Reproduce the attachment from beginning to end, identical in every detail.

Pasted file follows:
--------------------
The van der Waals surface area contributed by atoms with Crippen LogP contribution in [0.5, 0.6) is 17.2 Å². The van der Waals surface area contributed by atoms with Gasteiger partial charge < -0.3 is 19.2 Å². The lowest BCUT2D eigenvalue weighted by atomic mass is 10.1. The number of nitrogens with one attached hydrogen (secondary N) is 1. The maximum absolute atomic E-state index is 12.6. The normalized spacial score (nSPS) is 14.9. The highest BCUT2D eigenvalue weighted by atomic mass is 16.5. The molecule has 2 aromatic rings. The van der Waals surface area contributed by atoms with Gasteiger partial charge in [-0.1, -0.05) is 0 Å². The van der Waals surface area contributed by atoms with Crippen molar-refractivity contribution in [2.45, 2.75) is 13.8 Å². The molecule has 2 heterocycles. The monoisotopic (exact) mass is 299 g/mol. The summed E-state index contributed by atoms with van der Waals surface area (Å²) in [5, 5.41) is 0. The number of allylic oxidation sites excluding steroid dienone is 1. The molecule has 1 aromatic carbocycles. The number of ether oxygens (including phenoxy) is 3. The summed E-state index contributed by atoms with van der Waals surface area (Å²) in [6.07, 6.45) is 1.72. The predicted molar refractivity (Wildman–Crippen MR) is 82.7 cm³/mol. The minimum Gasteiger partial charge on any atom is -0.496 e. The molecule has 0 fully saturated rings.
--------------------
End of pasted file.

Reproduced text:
The van der Waals surface area contributed by atoms with Crippen LogP contribution in [0.5, 0.6) is 17.2 Å². The van der Waals surface area contributed by atoms with Gasteiger partial charge < -0.3 is 19.2 Å². The lowest BCUT2D eigenvalue weighted by atomic mass is 10.1. The number of nitrogens with one attached hydrogen (secondary N) is 1. The maximum absolute atomic E-state index is 12.6. The normalized spacial score (nSPS) is 14.9. The highest BCUT2D eigenvalue weighted by atomic mass is 16.5. The molecule has 2 aromatic rings. The van der Waals surface area contributed by atoms with Gasteiger partial charge in [-0.1, -0.05) is 0 Å². The van der Waals surface area contributed by atoms with Crippen molar-refractivity contribution in [2.45, 2.75) is 13.8 Å². The molecule has 2 heterocycles. The monoisotopic (exact) mass is 299 g/mol. The summed E-state index contributed by atoms with van der Waals surface area (Å²) in [5, 5.41) is 0. The number of allylic oxidation sites excluding steroid dienone is 1. The molecule has 1 aromatic carbocycles. The number of ether oxygens (including phenoxy) is 3. The summed E-state index contributed by atoms with van der Waals surface area (Å²) in [6.07, 6.45) is 1.72. The predicted molar refractivity (Wildman–Crippen MR) is 82.7 cm³/mol. The minimum Gasteiger partial charge on any atom is -0.496 e. The molecule has 0 fully saturated rings.